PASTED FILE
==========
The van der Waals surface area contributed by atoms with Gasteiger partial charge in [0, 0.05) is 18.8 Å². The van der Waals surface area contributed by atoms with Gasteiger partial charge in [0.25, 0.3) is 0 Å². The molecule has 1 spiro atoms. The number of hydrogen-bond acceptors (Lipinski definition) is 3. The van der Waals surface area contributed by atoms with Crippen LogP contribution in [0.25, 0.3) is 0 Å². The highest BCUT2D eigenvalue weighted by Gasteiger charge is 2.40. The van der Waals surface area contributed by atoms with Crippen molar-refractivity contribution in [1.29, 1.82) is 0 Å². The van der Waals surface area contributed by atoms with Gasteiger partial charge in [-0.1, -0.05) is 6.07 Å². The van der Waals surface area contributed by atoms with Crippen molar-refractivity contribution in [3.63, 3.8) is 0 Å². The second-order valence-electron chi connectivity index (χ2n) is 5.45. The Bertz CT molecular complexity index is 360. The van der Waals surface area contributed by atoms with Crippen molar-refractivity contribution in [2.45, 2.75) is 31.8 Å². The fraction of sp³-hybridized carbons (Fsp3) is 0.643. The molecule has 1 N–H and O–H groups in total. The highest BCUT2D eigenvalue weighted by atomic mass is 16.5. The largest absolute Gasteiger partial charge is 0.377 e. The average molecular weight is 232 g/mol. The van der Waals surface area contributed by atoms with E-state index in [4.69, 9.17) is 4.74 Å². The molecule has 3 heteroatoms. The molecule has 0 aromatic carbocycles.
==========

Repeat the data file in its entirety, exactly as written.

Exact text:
The van der Waals surface area contributed by atoms with Gasteiger partial charge in [0, 0.05) is 18.8 Å². The van der Waals surface area contributed by atoms with Gasteiger partial charge in [0.25, 0.3) is 0 Å². The molecule has 1 spiro atoms. The number of hydrogen-bond acceptors (Lipinski definition) is 3. The van der Waals surface area contributed by atoms with Crippen LogP contribution in [0.25, 0.3) is 0 Å². The highest BCUT2D eigenvalue weighted by Gasteiger charge is 2.40. The van der Waals surface area contributed by atoms with Crippen molar-refractivity contribution in [1.29, 1.82) is 0 Å². The van der Waals surface area contributed by atoms with Gasteiger partial charge in [-0.1, -0.05) is 6.07 Å². The van der Waals surface area contributed by atoms with Crippen molar-refractivity contribution in [3.63, 3.8) is 0 Å². The second-order valence-electron chi connectivity index (χ2n) is 5.45. The Bertz CT molecular complexity index is 360. The van der Waals surface area contributed by atoms with Crippen molar-refractivity contribution in [2.45, 2.75) is 31.8 Å². The fraction of sp³-hybridized carbons (Fsp3) is 0.643. The molecule has 1 N–H and O–H groups in total. The highest BCUT2D eigenvalue weighted by atomic mass is 16.5. The largest absolute Gasteiger partial charge is 0.377 e. The average molecular weight is 232 g/mol. The van der Waals surface area contributed by atoms with E-state index in [4.69, 9.17) is 4.74 Å². The molecule has 3 heteroatoms. The molecule has 0 aromatic carbocycles.